Monday, December 10, 2012

Chronicling the Founding of the LGBT Student Organization (1971-1975)

Carolinian, Oct. 4, 1971 (p.7)
Although our University enjoys the benefits of a culture promoting equality and inclusivity, UNCG’s reputation for embracing diversity as an educational foundation was constructed over decades by student and staff advocacy. Among the more hidden stories of Civil Rights struggles at UNCG is that of the formation of a university-acknowledged student organization for LGBTQ students.

There are few records on the lives and activities of the University’s LGBTQ students, but the first evidence for the need of such an organization on campus can be found as early as 1971. By this time, the university had been reorganized as a co-educational institution, and although there is some evidence of a lesbian student population on campus for several decades (1), discrimination against gay male students provoked the first plea for tolerance in the student newspaper:

Last year it was decided by some members of the fraternity and a few other males that their image was being threatened by the gay men on campus. It was felt that those gay men were becoming too blatant to be tolerated. They had the audacity to be themselves occasionally...

There was some talk among the homosexuals of starting a gay liberation movement here at school. When this “uppity” talk reached the ears of the other men they decided to act. They all got drunk and set about threatening people with violence. (2) 

It would be unlikely that the victims of such bullying would be willing to report threats, as homosexuality was not (and still is not) a protected class of minority by state law. Additionally, as homosexuality was officially classified as a mental disorder by the American Psychiatric Association during this time, there was no pressure for University officials to investigate such situations.  However, the landscape for gay rights shifted in 1973, when the APA removed homosexuality from the list of diagnosable mental illnesses. It did not take long for LGBTQ students to organize, and by 1974, a “gay political social group” was forming on campus.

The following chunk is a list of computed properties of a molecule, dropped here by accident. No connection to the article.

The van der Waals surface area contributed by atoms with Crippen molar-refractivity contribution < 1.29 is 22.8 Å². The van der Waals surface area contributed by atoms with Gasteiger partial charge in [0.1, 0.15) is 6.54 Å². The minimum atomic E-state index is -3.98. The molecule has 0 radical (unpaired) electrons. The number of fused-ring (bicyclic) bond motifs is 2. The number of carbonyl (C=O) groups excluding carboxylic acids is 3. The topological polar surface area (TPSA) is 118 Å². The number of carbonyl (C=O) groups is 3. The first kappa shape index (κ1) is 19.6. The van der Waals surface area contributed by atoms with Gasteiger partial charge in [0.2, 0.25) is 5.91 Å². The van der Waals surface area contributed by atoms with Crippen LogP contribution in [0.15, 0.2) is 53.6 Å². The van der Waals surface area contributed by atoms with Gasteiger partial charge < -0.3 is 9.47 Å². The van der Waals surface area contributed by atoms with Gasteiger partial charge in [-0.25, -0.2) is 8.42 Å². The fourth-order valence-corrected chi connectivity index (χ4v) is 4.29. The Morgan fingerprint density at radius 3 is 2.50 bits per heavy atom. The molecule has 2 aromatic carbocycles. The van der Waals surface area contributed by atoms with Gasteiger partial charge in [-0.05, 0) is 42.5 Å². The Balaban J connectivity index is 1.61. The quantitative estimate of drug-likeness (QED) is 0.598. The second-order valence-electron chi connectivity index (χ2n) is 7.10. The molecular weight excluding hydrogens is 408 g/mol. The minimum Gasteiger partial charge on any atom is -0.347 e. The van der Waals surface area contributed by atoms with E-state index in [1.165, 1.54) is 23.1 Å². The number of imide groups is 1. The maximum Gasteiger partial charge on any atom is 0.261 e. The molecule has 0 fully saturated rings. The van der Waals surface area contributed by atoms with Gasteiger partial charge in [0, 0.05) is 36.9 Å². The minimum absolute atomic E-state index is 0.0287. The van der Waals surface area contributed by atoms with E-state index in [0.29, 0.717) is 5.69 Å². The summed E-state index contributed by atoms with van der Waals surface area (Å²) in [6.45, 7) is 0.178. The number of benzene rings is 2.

In November of 1974, a flier promoting the first meeting of a gay student organization was attached to a bulletin board in the School of Music. This flier was brought to the attention of Jim H. Allen, Vice Chancellor for Student Affairs and Chancellor James S. Ferguson. In a letter to the Office of the UNC System President, Bill Friday, Allen requested for legal advice, asking:
  • What are the state statues for dealing with homosexuality?
  • What statutory prohibitions, if any, are there regarding the funding of a homosexual organization out of student activity fees?
  • May it be argued that to provide meeting space on the campus for a homosexual organization is to provide a form of support through the public revenues…?
In response, David N. Edwards, Jr., Special Assistant to the Office of the President, advised Allen that withholding institutional support from a student organization meeting the necessary requirements would be legally precarious, providing citations from three federal cases in which the court overruled university prohibitions against gay student organizations. Essentially, a gay student organization, with a mission to support its members and to educate the public, does not pose a danger to the campus or inherently violate university regulations. Also, the cases of the federal court overturning the prohibitions of other universities provided the administration of UNCG with legal support in permitting a gay student organization, should dissension arise from formal recognition.

The documentation formally requesting the recognition of the Gay Student Union of the University of North Carolina at Greensboro was submitted and approved in 1979, with Rev. Joe Flora, Presbyterian Pastor for Campus Ministries, as the faculty adviser. The stated mission of the organization was:
  • To educate the public about legal, social and personal aspects of homosexuality
  • To provide a support system for those in the organization
  • To represent the homosexual portion of the student body in matters relevant to homosexual students